Bill Lockhart, Chairman
Bill grew up in Holladay regularly hiking with his dad and dogs in Neffs Canyon and going on hiking and camping trips in the southern Utah canyon country. He spent as long as possible at the University of Utah, beginning with a music scholarship, later getting Bachelor and Master degrees in linguistics, and ultimately getting his J.D.—and backcountry skiing in the Wasatch as much as possible all the while.
His life experience has been widely varied, having done technical writing in the Paleolithic era of computing, taught academic English and ESL in Malaysia, traveled for a year mostly in south Asia but all over the Eastern Hemisphere from New Zealand to Soviet Russia, developed innovative designs for a structural engineering firm, litigated business, personal injury, and personal injury defense cases, climbed in Yosemite, Canada, Nepal, and Alaska, and participated in the successful start up of a contracting firm in Santa Fe specializing in restoring historic adobe and stone buildings.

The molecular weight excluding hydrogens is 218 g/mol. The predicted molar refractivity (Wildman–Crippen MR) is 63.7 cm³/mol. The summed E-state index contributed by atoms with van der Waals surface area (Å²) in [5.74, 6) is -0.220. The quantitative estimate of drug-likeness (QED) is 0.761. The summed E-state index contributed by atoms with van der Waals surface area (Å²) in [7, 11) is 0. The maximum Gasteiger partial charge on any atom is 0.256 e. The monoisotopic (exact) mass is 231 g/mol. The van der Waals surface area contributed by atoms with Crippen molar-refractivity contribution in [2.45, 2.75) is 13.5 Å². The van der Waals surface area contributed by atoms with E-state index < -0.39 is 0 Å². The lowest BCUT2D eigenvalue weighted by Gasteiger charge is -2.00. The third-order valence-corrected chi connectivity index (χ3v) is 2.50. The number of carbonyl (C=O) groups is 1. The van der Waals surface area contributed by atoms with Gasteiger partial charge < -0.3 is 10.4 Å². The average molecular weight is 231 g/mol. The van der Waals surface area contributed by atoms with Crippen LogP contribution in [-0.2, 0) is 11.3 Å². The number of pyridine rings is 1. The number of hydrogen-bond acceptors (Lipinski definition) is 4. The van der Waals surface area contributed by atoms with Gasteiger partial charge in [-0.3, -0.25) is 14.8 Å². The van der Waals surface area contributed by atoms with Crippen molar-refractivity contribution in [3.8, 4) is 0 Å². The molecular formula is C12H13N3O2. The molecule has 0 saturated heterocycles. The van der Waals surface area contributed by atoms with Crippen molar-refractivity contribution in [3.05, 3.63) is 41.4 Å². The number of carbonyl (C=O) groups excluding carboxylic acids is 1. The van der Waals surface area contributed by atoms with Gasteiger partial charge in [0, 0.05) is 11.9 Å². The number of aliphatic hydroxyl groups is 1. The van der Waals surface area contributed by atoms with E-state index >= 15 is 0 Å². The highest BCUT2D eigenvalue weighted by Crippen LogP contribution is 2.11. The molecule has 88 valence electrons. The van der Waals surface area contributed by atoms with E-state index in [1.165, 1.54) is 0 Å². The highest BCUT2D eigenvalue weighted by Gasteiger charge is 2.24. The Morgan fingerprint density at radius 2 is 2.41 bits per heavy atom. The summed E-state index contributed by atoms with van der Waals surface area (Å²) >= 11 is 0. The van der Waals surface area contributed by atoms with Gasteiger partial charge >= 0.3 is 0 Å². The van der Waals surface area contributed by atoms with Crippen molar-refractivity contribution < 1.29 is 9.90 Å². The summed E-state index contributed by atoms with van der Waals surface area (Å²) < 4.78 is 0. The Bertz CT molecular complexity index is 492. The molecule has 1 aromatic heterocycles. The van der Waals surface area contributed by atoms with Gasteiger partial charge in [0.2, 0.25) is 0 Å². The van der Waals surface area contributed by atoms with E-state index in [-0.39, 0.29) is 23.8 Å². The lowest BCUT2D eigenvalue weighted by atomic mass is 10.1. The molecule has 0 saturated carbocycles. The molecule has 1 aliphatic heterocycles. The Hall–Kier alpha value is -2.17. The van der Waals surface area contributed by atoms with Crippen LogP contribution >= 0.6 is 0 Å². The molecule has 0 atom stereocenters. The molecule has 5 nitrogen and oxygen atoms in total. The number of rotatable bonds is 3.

His most regular sources of pleasure include seeking out small corners of the Wasatch he’s never been and exploring long, improbable hiking routes in southern Utah. He lives in Sugarhouse with his pervasively beautiful wife Jill and a charismatic cat.
Polly Samuels McLean, Vice-Chair
Polly’s first love when moving to Utah in 2000 was the Wasatch Mountains. She was blown away by how she could get away from it all in only a 20 minute drive. Polly came to Utah because of the accessible wilderness at the doorstep of Salt Lake City. She was born and raised in New York City where the only wildlife she saw were large squirrels.
She attended college at the University of Pennsylvania in Philadelphia, and then law school in upstate New York at Cornell. While in law school she realized how much she needed to be close to the outdoors and a few years later got up the gumption to move to Utah.
Polly has lived in Summit County since 2003. She is an Assistant City Attorney for Park City Municipal where she concentrates mostly on Land Use law. She is an avid backcountry skier, mountain biker and hiker. She loves exploring in the Wasatch as well as elsewhere in Utah. Her husband, Andrew McLean, willing accompanies her on some of her outings, as do their two dogs (when they are allowed). Their two daughters are learning to love hiking, biking and backcountry skiing!
Gavin Noyes, Board of Director